Are You in a CoDependent Relationship? 7 Questions.

codependent relationships I want to take on that soul-sucking, heart-crushing, ego-bashing little monster named:


Web MD says you’re in a codependent relationship if:

1. You are unable to find satisfaction in your life outside of a specific person. Example:

When a client’s Asshat decided at the last minute not to come to her best friend’s wedding (and she was a bridesmaid!) because he’d just returned from a boys’ Vegas trip where he’d probably slept with too many hookers, she forced herself to go anyway.

But she was miserable the whole time; even whilst joining in that whimsical line dance, La Macarena.

2. You recognize unhealthy behaviors in your partner, but stay with him or her in spite of them.


When my Asshat said he was working overtimes, and was actually stepping out with different women, (and making his co-workers lie to me) I still moved in with him and tried to get him to marry me!

3. You give support to your partner at the cost of your own mental, emotional, and physical health.


When a client’s beau showed up several times unexpectedly before her work shift and begged her to type up and print out papers he had due for his college courses, she’d end up late for work, scrambling to help him out.

4. People around you have given you feedback that you are too dependent on your partner.

Whenever I inadvertently slipped and told family members all of the shenanigans my Asshat pulled; they desperately wanted to kidnap and send me to an undisclosed rehabilitation center under a mountain in Utah.

5. If you have a desire, at times, for more independence but feel an even stronger conflict when you attempt to separate in any way.

Example: Logically, I knew my treatment at the hands of my Asshat was emotionally abusive, but every time I tried to walk away, I was in excruciating emotional, mental and even physical pain. I suspect it felt much like coming off of drugs.

6. You feel anxiety more consistently than any other emotion in your relationship.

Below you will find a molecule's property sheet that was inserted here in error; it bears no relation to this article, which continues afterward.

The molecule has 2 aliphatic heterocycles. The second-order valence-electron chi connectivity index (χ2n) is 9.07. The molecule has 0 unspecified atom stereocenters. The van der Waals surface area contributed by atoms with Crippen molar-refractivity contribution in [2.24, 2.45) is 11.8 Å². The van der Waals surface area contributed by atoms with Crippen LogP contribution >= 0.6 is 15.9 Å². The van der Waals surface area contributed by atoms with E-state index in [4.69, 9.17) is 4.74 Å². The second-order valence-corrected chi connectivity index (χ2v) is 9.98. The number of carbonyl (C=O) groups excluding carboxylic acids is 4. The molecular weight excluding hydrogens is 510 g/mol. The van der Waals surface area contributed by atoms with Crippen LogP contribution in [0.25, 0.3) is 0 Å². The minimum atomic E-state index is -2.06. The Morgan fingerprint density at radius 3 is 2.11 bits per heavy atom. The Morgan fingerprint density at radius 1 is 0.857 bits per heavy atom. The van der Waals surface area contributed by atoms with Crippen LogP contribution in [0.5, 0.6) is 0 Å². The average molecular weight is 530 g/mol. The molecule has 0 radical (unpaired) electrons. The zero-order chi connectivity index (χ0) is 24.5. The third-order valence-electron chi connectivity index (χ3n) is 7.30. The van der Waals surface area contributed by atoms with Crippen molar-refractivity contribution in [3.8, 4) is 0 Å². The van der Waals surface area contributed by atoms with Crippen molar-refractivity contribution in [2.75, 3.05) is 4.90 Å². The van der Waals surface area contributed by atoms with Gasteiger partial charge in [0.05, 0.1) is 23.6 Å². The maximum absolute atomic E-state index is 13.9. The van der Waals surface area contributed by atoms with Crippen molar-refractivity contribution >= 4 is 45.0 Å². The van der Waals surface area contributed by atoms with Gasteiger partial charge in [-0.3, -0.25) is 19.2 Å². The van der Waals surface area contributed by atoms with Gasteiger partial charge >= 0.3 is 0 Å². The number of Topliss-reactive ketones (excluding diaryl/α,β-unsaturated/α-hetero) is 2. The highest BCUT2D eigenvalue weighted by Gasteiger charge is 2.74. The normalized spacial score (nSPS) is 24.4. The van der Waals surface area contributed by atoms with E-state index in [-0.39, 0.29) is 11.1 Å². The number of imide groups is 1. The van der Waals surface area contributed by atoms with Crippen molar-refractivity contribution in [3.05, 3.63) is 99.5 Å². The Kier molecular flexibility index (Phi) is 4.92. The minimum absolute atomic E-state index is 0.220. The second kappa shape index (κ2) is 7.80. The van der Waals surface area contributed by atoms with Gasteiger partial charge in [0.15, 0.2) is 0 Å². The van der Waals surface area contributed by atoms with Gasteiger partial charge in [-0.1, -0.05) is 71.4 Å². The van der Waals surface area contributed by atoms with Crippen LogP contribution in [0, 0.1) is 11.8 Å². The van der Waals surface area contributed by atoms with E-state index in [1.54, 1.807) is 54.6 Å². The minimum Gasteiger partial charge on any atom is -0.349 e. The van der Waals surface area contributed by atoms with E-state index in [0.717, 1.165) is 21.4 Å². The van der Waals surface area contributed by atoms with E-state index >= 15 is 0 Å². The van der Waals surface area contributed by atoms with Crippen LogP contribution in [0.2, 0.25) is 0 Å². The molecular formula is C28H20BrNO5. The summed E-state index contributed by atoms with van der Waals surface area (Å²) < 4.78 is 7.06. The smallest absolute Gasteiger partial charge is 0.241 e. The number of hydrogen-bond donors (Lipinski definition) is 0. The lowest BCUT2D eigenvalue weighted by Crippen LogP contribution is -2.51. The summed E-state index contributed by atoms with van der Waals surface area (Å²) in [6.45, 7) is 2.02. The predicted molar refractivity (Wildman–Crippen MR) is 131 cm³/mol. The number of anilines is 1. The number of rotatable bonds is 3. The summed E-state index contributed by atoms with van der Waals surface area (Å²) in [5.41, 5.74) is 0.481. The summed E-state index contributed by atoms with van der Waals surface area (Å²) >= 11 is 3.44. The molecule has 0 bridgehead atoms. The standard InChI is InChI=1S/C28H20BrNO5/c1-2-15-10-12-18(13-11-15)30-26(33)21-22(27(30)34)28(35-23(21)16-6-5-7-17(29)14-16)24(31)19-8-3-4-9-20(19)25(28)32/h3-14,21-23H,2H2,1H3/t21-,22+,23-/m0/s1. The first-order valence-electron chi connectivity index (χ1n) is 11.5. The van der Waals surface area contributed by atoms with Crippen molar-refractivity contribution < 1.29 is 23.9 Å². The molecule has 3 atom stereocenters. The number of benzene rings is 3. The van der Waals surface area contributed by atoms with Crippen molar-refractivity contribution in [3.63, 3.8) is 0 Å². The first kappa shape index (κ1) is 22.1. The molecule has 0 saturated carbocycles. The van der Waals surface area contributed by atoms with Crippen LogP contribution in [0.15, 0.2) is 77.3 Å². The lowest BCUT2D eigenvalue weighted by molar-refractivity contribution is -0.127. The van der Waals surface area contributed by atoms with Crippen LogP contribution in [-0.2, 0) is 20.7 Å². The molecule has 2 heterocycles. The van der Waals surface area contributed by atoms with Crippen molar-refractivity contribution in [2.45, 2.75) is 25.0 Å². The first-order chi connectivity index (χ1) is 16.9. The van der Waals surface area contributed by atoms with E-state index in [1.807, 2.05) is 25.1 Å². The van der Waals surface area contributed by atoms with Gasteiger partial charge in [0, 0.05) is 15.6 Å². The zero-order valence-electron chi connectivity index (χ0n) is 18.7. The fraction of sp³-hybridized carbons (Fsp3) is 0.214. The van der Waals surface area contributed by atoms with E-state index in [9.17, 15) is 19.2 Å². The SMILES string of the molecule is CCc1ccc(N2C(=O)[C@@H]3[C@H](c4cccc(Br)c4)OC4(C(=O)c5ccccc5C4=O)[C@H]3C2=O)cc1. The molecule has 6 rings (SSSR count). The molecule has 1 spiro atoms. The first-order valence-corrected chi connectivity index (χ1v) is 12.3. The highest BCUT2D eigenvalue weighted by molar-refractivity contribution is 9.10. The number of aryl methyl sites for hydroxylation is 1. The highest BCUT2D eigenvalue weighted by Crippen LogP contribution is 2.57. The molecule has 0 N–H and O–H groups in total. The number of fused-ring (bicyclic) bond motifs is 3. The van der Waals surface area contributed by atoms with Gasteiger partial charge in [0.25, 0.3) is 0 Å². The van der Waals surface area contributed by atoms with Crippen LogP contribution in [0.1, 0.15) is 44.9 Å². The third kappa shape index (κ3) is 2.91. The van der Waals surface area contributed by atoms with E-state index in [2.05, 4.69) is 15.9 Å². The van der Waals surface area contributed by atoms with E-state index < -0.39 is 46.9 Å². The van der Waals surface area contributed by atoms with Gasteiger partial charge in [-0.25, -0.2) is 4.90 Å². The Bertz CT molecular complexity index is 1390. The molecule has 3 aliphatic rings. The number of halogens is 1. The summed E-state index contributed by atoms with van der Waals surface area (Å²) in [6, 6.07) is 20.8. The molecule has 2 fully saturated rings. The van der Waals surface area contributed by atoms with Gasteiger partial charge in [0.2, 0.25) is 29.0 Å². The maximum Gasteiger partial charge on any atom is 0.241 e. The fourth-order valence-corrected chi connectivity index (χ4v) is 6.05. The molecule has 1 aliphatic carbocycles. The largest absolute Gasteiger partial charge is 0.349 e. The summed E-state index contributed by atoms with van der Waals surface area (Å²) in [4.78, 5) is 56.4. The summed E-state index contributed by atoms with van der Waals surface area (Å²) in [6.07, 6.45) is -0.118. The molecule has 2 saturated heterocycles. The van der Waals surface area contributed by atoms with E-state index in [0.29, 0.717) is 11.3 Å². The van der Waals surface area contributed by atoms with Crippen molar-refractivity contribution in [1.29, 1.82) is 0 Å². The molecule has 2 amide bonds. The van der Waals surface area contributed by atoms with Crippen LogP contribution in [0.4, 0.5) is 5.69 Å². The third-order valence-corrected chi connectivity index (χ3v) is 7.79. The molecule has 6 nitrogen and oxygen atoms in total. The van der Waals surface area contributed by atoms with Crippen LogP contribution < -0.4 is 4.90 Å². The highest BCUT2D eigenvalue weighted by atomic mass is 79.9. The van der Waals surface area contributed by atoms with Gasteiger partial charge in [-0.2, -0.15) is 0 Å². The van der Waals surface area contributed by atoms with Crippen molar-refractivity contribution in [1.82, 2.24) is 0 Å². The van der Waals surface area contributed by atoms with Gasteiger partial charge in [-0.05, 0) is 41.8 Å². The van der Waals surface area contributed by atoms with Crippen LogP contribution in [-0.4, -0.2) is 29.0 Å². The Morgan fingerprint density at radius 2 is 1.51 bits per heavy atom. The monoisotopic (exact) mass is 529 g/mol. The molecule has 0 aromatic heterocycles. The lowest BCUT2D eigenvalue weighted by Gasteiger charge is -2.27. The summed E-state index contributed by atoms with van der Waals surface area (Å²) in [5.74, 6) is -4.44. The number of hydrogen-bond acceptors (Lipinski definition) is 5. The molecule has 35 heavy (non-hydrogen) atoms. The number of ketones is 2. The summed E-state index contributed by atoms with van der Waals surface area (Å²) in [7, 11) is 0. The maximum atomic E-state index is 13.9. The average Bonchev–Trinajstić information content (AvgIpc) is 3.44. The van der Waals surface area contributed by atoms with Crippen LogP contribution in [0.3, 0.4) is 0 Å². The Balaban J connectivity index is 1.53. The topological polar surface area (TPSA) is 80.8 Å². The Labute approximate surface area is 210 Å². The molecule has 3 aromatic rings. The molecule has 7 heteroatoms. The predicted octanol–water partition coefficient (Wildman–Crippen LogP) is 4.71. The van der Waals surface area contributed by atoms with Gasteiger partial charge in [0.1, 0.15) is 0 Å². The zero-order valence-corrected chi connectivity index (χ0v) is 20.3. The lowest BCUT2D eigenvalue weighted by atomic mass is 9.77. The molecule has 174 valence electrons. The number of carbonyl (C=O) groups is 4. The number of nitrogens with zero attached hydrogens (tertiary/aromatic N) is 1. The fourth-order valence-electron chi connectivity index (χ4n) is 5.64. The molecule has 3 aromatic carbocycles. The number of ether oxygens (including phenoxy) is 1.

Example: A client’s beau was unpredictable. She never knew if he’d keep his plans with her, and she never knew when he might betray her with another woman. She spent much of her time stalking him and attempting to control and guard him.

7. If you spend a great deal of time and energy either trying to change your partner, or trying to conform to your partner’s wishes.

Example: I twisted myself like a pretzel in order to get my Asshat to change; even attempting to pretend I wasn’t codependent, which I could manage in a sixty second burst over the course of five years.
No need to feel ashamed; Codependency is inherited.

Mental Health America says:

“Codependency is a learned behavior that can be passed down from one generation to another. It is an emotional and behavioral condition that affects an individual’s ability to have a healthy, mutually satisfying relationship.
“It is also known as ‘relationship addiction’ because people with codependency often form or maintain relationships that are one-sided, emotionally destructive and/or abusive. The disorder was first identified about ten years ago as the result of years of studying interpersonal relationships in families of alcoholics.
“Co-dependent behavior is learned by watching and imitating other family members who display this type of behavior.”

Growing up, my mom modeled the codependent relationship for me with her second husband, who was exactly like my last Asshat.

I developed a codependent relationship with her, because I never knew when I would see her; depending on where she was with her addiction and the volatility it caused in her life.

I have a lot of empathy for my mom, because she experienced much the same treatment in her own childhood, with parents who divorced when she was young, and an attractive mother who had her own codependent relationships.

I’ve worked hard at breaking the generational cycle of codependency, and have been free of it for over sixteen years now.

I’m more proud of that accomplishment than any other in my life. So ask yourself if any of these symptoms ring true to you, please reach out for help.



If You’re Struggling in a Toxic Relationship:  

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5.0 out of 5 stars “I loved this book Customer 28 – Verified Purchase:

“I loved this book! It demystifies codependency and why some women have such a hard time leaving emotionally abusive relationships. Shannon offers practical, actionable tasks to overcome love addiction and doles it out with a refreshing sense of humor. I highly recommend this book to anyone preoccupied with changing or controlling their partner. I have recommended this book to my girlfriends who are struggling with their relationships. The author is inspiring and I enjoyed the book so much that I read it again soon after.”


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